b.   Should a humanitarian organization provide food and shelter to detainees? Under IHL , isn’t that the responsibility of the detaining authorities? Should a humanitarian organization ask detaining authorities to release prisoners if they do not treat them humanely?

c.   May a humanitarian organization distribute relief aid to the local population of villages surrounding Manjaca so that they let the relief convoys go to Manjaca? Is it an application of the Red Cross principles of neutrality and impartiality or is it a case of pure operational opportunism? Doesn’t a humanitarian organization thus give in to blackmail? How would you judge the situation if the Bosnian Serbs were asking for fuel for heating (which could however also be used for tanks) – as they later successfully asked UNPROFOR?

d.   Was the detention of men between 16 and 60 years old, militarily trained as territorial defence in the former Yugoslavia and ready to join Bosnian government forces, necessarily unlawful? (GC III,  Arts 4 and 21; GC IV, Arts 4, 42 and 78) Could the ICRC ask for their release? Doesn’t the ICRC visit detainees only out of concern for their humane treatment, without interfering into the reasons for their detention or asking for their release? Don’t massive requests for releases accredit in the minds of the parties the (wrong) idea that if they give the ICRC access to prisoners they have to release or exchange them, thus increasing the tendency to hide prisoners from the ICRC?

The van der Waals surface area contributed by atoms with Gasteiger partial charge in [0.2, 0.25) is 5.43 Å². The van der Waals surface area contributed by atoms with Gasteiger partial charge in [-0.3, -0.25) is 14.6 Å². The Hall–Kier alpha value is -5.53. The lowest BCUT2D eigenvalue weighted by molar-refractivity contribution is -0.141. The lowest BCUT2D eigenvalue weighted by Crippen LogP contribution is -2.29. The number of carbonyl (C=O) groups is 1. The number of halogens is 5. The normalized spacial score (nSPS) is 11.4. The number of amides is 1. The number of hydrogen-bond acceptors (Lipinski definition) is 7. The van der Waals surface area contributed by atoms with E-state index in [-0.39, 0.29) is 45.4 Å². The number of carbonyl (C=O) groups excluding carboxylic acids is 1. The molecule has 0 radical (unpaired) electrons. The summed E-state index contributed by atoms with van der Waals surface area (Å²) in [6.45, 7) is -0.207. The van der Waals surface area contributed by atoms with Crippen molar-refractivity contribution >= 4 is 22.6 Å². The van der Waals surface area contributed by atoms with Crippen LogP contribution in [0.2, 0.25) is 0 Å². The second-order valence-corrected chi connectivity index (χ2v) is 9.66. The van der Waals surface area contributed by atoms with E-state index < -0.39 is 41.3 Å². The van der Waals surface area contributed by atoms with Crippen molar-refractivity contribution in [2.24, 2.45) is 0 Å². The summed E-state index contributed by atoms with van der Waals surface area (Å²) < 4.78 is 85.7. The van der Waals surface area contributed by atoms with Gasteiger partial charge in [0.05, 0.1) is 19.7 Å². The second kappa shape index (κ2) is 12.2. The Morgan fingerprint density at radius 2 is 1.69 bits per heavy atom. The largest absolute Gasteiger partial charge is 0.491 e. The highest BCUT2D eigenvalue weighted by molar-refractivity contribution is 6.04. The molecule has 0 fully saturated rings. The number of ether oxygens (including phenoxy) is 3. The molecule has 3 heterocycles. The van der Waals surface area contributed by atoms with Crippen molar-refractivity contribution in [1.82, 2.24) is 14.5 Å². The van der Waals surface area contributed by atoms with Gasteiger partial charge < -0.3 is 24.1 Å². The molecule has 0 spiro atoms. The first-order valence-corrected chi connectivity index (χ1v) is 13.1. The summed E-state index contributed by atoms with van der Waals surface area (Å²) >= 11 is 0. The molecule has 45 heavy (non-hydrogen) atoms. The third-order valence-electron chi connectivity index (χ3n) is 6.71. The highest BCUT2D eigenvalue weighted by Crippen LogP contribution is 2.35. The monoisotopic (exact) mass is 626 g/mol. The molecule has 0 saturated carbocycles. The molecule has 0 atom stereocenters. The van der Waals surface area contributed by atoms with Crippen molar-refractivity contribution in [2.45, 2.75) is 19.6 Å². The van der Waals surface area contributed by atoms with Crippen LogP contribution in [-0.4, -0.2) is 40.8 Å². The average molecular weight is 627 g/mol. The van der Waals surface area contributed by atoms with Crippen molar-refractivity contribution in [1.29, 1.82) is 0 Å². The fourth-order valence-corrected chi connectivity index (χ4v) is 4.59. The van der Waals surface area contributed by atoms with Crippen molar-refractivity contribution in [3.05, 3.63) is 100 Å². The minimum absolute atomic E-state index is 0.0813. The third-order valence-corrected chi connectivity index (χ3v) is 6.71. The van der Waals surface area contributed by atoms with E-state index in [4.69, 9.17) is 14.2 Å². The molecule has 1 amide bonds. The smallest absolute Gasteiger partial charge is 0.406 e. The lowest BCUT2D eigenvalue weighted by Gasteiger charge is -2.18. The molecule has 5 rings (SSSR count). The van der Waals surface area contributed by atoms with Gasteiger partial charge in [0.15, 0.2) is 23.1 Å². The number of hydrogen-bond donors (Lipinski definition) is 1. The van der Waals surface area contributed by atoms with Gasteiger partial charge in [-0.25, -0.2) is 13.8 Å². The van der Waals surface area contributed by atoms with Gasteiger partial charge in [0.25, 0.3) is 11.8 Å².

e.    Didn’t the releases of the Bosnian Muslim detainees, most of whom understandably chose to be transferred abroad, contribute to ”ethnic cleansing”? Should the inmates remain detained, for their protection, until they can safely return home? Does the party controlling the territory where the released prisoners are transferred to have an obligation not to enroll them (again) into military service against the party that released them? (GC III, Art. 117)